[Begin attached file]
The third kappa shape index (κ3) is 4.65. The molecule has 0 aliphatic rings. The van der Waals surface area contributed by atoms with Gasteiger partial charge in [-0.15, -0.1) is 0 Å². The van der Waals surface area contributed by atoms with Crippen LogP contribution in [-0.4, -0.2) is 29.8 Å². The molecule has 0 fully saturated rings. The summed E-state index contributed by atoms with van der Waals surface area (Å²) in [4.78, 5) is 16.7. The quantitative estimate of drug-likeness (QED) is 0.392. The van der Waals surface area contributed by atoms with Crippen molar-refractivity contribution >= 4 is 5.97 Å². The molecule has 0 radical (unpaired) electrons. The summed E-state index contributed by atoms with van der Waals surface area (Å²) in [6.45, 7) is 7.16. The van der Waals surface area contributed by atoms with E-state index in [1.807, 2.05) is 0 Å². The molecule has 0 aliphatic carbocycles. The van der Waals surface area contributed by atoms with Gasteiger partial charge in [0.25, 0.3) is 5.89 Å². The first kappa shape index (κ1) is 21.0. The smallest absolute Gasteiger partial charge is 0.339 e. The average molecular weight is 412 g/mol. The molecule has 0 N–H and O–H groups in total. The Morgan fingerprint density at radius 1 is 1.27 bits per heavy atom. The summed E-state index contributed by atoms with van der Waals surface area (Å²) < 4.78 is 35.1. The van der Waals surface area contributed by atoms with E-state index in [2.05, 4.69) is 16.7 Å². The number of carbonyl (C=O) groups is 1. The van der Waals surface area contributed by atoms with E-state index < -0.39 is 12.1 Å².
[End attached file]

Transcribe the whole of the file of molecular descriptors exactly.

The third kappa shape index (κ3) is 4.65. The molecule has 0 aliphatic rings. The van der Waals surface area contributed by atoms with Gasteiger partial charge in [-0.15, -0.1) is 0 Å². The van der Waals surface area contributed by atoms with Crippen LogP contribution in [-0.4, -0.2) is 29.8 Å². The molecule has 0 fully saturated rings. The summed E-state index contributed by atoms with van der Waals surface area (Å²) in [4.78, 5) is 16.7. The quantitative estimate of drug-likeness (QED) is 0.392. The van der Waals surface area contributed by atoms with Crippen molar-refractivity contribution >= 4 is 5.97 Å². The molecule has 0 radical (unpaired) electrons. The summed E-state index contributed by atoms with van der Waals surface area (Å²) in [6.45, 7) is 7.16. The van der Waals surface area contributed by atoms with E-state index in [1.807, 2.05) is 0 Å². The molecule has 0 aliphatic carbocycles. The van der Waals surface area contributed by atoms with Gasteiger partial charge in [0.25, 0.3) is 5.89 Å². The first kappa shape index (κ1) is 21.0. The smallest absolute Gasteiger partial charge is 0.339 e. The average molecular weight is 412 g/mol. The molecule has 0 N–H and O–H groups in total. The Morgan fingerprint density at radius 1 is 1.27 bits per heavy atom. The summed E-state index contributed by atoms with van der Waals surface area (Å²) < 4.78 is 35.1. The van der Waals surface area contributed by atoms with E-state index in [2.05, 4.69) is 16.7 Å². The number of carbonyl (C=O) groups is 1. The van der Waals surface area contributed by atoms with E-state index < -0.39 is 12.1 Å².